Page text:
- Added 150g cubed unsalted butter and 115g vanilla sugar (golden caster).
- Grated in the zest of ½ an organic lemon (reserving the other half for the icing) and creamed until light and fluffy.
- Beat in 2 duck eggs (large hens eggs) and 1 tsp vanilla extract.
- Sifted in 200g flour (half wholemeal, half white) and 1 tsp baking powder.
- Squeezed in the juice of half a lemon.
- Added the nettle puree and stirred until just combined.
- Spooned into 15 cupcake cases and baked at 180℃ for about 20 minutes when the cakes were well risen and an inserted skewer came out clean.
- Turned out onto a wire rack to cool.
- Stirred the remaining lemon zest into 125g mascarpone cheese.
- Squeezed in the remaining lemon juice.
- Sifted in 100g icing sugar and beat well.
- Spread the icing on top of the cakes.
The icing was a little on the runny side, so you might want to fiddle with the quantities. But it tasted most satisfactory as did the nettle cupcakes. There was some debate as to whether the nettles could be tasted or not, but all enjoyed them and loved the vibrant green colour. CT was aghast that anyone could fail to detect the flavour; thankfully he kept his thoughts to himself. The best bit of course, was feeling as though you were having a nutritious snack whilst tucking into a sweet indulgent treat. Maybe it was both?
As nettles were very much in season when I made these cakes and in fact still are, I am entering them into Simple and in Season with Ren Behan.
One of these cakes at least is being sent off to Emily of A Mummy Too for her #recipeoftheweek.
Spring is the time for nettles and I can’t think of a better veg to celebrate it with – well maybe I can, but it is one of my favourites. Celebrating Spring is the theme for this month’s Four Seasons Food which is being hosted by Lou of Eat Your Veg. Anneli of Delicieux hosted last month.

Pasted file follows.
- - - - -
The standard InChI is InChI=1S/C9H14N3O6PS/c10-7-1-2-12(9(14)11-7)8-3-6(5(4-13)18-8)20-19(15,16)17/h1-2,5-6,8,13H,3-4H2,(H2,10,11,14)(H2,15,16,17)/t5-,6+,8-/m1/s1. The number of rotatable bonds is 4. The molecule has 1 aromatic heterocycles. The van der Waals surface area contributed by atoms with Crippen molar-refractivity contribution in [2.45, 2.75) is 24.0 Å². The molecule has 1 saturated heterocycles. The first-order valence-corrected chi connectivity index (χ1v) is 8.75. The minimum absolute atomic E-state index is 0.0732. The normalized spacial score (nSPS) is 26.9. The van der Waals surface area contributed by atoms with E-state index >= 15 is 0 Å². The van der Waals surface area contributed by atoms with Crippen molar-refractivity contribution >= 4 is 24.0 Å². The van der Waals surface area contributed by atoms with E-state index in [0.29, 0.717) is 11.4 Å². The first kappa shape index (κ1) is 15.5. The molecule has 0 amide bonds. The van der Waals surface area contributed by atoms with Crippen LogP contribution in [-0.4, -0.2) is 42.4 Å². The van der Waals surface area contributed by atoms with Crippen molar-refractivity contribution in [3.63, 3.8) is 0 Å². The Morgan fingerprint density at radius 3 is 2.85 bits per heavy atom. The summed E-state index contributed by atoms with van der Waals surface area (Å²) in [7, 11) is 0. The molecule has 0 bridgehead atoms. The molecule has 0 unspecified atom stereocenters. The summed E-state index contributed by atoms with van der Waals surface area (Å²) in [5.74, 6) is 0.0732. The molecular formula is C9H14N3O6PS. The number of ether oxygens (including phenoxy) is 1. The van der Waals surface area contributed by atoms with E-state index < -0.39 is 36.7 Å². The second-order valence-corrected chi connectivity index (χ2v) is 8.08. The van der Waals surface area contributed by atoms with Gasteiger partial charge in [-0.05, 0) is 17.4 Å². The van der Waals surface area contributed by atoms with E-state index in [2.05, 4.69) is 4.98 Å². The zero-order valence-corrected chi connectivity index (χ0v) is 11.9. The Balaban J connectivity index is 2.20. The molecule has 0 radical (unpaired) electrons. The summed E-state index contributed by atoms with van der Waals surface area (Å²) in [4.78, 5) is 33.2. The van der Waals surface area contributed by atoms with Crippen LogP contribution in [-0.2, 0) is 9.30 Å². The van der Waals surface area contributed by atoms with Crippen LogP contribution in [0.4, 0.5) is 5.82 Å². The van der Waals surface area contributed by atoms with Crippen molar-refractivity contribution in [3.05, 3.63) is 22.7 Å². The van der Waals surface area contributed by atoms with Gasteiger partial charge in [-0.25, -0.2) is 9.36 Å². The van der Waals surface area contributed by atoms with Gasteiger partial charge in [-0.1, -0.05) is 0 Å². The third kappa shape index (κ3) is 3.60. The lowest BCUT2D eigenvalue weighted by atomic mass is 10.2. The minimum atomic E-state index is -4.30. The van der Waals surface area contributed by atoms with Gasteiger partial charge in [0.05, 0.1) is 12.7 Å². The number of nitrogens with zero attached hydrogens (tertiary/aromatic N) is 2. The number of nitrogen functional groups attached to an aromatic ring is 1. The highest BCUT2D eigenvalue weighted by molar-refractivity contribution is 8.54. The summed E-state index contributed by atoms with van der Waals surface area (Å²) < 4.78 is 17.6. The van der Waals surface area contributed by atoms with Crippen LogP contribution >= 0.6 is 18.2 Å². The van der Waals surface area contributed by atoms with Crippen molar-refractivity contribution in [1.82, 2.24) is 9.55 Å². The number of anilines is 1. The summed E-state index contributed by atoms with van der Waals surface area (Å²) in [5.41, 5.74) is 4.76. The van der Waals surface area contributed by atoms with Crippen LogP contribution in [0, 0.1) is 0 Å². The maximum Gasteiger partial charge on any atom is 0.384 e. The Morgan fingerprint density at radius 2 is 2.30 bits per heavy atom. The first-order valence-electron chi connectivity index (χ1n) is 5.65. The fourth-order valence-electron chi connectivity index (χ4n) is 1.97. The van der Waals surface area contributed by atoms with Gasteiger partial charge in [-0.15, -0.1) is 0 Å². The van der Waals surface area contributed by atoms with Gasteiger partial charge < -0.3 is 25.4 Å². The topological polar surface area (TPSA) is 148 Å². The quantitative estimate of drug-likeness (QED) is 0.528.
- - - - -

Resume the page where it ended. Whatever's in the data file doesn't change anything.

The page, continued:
This was a bank holiday cake bake for taking on a picnic so qualifies for this month’s Calendar Cakes over at Dolly Bakes.
Before Christmas, I was sent vouchers to buy some Greek Gods yogurt to try. However, it was a few weeks before I was able to get to a store that sells them, which was no bad thing given the amount of Christmas baking I ended up doing. Greek Gods yogurt is all about the honey. There is something about thick creamy yogurt and honey which speaks to me of the Middle East. It is a thick Greek style yogurt and is quite delicious as a dessert in its own right. There is no mistaking the honey flavour which comes through quite strongly; I find it very pleasant. The yogurt is a little too sweet for me to eat on my morning muesli; I prefer plain yogurt best for this purpose. On reading the ingredients I noticed there is added sugar as well as honey. Does it really need both? Served with fruit or with puddings instead of cream, however, it would work splendidly. The texture is quite firm, almost solid but smooth and creamy too. It reminded me of the yogurts I used to eat in Switzerland, which were quite different to those then found in the UK.
The Greek Gods range is available at Sainsbury’s stores nationwide and retails at £1.99 for a 450g pot and 99p for a 175g one.